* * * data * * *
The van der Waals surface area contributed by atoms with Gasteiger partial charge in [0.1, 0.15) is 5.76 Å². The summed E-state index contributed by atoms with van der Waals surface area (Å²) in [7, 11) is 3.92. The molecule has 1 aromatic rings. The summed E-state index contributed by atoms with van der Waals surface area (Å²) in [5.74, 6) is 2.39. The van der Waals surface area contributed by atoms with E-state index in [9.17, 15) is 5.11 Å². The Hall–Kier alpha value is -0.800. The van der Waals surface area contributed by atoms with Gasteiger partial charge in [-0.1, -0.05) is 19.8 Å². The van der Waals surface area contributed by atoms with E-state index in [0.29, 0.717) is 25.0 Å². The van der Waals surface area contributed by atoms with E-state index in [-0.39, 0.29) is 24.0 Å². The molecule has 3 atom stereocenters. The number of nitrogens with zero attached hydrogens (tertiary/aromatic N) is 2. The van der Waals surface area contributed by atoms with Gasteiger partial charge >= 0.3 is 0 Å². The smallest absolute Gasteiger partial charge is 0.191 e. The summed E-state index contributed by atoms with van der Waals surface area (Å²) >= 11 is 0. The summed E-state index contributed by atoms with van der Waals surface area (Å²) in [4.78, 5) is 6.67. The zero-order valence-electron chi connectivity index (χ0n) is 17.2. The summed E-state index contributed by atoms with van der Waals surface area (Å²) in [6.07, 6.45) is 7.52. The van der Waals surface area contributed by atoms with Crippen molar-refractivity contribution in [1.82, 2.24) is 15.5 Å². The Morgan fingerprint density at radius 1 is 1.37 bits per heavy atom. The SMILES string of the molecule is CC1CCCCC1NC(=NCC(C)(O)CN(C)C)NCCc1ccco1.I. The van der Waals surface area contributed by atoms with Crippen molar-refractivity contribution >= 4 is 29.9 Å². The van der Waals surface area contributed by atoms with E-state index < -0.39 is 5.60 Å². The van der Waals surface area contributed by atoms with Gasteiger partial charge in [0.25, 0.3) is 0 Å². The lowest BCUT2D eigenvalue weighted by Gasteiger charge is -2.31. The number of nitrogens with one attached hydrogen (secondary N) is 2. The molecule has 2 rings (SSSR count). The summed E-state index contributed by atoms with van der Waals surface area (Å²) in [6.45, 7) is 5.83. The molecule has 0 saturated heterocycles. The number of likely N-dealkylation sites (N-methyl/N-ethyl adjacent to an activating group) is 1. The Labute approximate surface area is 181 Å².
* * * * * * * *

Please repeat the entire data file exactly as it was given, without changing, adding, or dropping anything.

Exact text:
The van der Waals surface area contributed by atoms with Gasteiger partial charge in [0.1, 0.15) is 5.76 Å². The summed E-state index contributed by atoms with van der Waals surface area (Å²) in [7, 11) is 3.92. The molecule has 1 aromatic rings. The summed E-state index contributed by atoms with van der Waals surface area (Å²) in [5.74, 6) is 2.39. The van der Waals surface area contributed by atoms with E-state index in [9.17, 15) is 5.11 Å². The Hall–Kier alpha value is -0.800. The van der Waals surface area contributed by atoms with Gasteiger partial charge in [-0.1, -0.05) is 19.8 Å². The van der Waals surface area contributed by atoms with E-state index in [0.29, 0.717) is 25.0 Å². The van der Waals surface area contributed by atoms with E-state index in [-0.39, 0.29) is 24.0 Å². The molecule has 3 atom stereocenters. The number of nitrogens with zero attached hydrogens (tertiary/aromatic N) is 2. The van der Waals surface area contributed by atoms with Gasteiger partial charge >= 0.3 is 0 Å². The smallest absolute Gasteiger partial charge is 0.191 e. The summed E-state index contributed by atoms with van der Waals surface area (Å²) >= 11 is 0. The summed E-state index contributed by atoms with van der Waals surface area (Å²) in [4.78, 5) is 6.67. The zero-order valence-electron chi connectivity index (χ0n) is 17.2. The summed E-state index contributed by atoms with van der Waals surface area (Å²) in [6.07, 6.45) is 7.52. The van der Waals surface area contributed by atoms with Crippen molar-refractivity contribution in [1.82, 2.24) is 15.5 Å². The Morgan fingerprint density at radius 1 is 1.37 bits per heavy atom. The SMILES string of the molecule is CC1CCCCC1NC(=NCC(C)(O)CN(C)C)NCCc1ccco1.I. The van der Waals surface area contributed by atoms with Crippen molar-refractivity contribution >= 4 is 29.9 Å². The van der Waals surface area contributed by atoms with E-state index < -0.39 is 5.60 Å². The van der Waals surface area contributed by atoms with Gasteiger partial charge in [0.25, 0.3) is 0 Å². The lowest BCUT2D eigenvalue weighted by Gasteiger charge is -2.31. The number of nitrogens with one attached hydrogen (secondary N) is 2. The molecule has 2 rings (SSSR count). The summed E-state index contributed by atoms with van der Waals surface area (Å²) in [6.45, 7) is 5.83. The molecule has 0 saturated heterocycles. The number of likely N-dealkylation sites (N-methyl/N-ethyl adjacent to an activating group) is 1. The Labute approximate surface area is 181 Å².